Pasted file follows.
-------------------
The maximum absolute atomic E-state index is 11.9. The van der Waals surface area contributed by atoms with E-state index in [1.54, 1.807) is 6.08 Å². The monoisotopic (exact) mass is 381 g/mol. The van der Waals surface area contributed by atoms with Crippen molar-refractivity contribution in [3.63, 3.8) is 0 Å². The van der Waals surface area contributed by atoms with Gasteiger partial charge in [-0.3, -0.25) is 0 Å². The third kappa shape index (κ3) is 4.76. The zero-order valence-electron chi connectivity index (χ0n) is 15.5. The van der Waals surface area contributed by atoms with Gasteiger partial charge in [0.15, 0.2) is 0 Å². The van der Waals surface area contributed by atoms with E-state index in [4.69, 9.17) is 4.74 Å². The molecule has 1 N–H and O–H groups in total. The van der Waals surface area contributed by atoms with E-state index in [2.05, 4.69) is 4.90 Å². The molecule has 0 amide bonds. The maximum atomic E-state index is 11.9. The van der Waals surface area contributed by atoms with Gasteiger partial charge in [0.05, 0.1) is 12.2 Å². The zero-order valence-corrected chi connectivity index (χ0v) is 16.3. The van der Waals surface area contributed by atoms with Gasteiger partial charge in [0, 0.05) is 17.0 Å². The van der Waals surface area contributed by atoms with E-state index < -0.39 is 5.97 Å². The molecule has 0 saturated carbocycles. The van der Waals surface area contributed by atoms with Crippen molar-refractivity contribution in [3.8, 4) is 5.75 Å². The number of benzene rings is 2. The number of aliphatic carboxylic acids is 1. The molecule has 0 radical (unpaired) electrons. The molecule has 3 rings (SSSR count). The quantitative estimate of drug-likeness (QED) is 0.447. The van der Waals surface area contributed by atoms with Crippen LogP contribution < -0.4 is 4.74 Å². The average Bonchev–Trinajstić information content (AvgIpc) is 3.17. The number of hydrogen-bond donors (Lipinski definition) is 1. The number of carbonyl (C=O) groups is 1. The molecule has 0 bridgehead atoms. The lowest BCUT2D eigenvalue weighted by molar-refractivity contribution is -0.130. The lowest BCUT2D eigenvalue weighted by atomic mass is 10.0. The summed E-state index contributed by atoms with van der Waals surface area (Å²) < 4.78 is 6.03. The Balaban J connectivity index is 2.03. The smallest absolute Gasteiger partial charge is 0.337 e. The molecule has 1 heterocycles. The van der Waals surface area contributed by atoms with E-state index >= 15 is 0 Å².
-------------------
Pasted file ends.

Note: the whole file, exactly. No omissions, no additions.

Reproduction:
The maximum absolute atomic E-state index is 11.9. The van der Waals surface area contributed by atoms with E-state index in [1.54, 1.807) is 6.08 Å². The monoisotopic (exact) mass is 381 g/mol. The van der Waals surface area contributed by atoms with Crippen molar-refractivity contribution in [3.63, 3.8) is 0 Å². The van der Waals surface area contributed by atoms with Gasteiger partial charge in [-0.3, -0.25) is 0 Å². The third kappa shape index (κ3) is 4.76. The zero-order valence-electron chi connectivity index (χ0n) is 15.5. The van der Waals surface area contributed by atoms with Gasteiger partial charge in [0.15, 0.2) is 0 Å². The van der Waals surface area contributed by atoms with E-state index in [4.69, 9.17) is 4.74 Å². The molecule has 1 N–H and O–H groups in total. The van der Waals surface area contributed by atoms with E-state index in [2.05, 4.69) is 4.90 Å². The molecule has 0 amide bonds. The maximum atomic E-state index is 11.9. The van der Waals surface area contributed by atoms with Gasteiger partial charge in [0.05, 0.1) is 12.2 Å². The zero-order valence-corrected chi connectivity index (χ0v) is 16.3. The van der Waals surface area contributed by atoms with Gasteiger partial charge in [0, 0.05) is 17.0 Å². The van der Waals surface area contributed by atoms with E-state index < -0.39 is 5.97 Å². The molecule has 0 saturated carbocycles. The van der Waals surface area contributed by atoms with Crippen molar-refractivity contribution in [3.8, 4) is 5.75 Å². The number of benzene rings is 2. The number of aliphatic carboxylic acids is 1. The molecule has 0 radical (unpaired) electrons. The molecule has 3 rings (SSSR count). The quantitative estimate of drug-likeness (QED) is 0.447. The van der Waals surface area contributed by atoms with Crippen LogP contribution < -0.4 is 4.74 Å². The average Bonchev–Trinajstić information content (AvgIpc) is 3.17. The number of hydrogen-bond donors (Lipinski definition) is 1. The number of carbonyl (C=O) groups is 1. The molecule has 0 bridgehead atoms. The lowest BCUT2D eigenvalue weighted by molar-refractivity contribution is -0.130. The lowest BCUT2D eigenvalue weighted by atomic mass is 10.0. The summed E-state index contributed by atoms with van der Waals surface area (Å²) < 4.78 is 6.03. The Balaban J connectivity index is 2.03. The smallest absolute Gasteiger partial charge is 0.337 e. The molecule has 1 heterocycles. The van der Waals surface area contributed by atoms with E-state index >= 15 is 0 Å².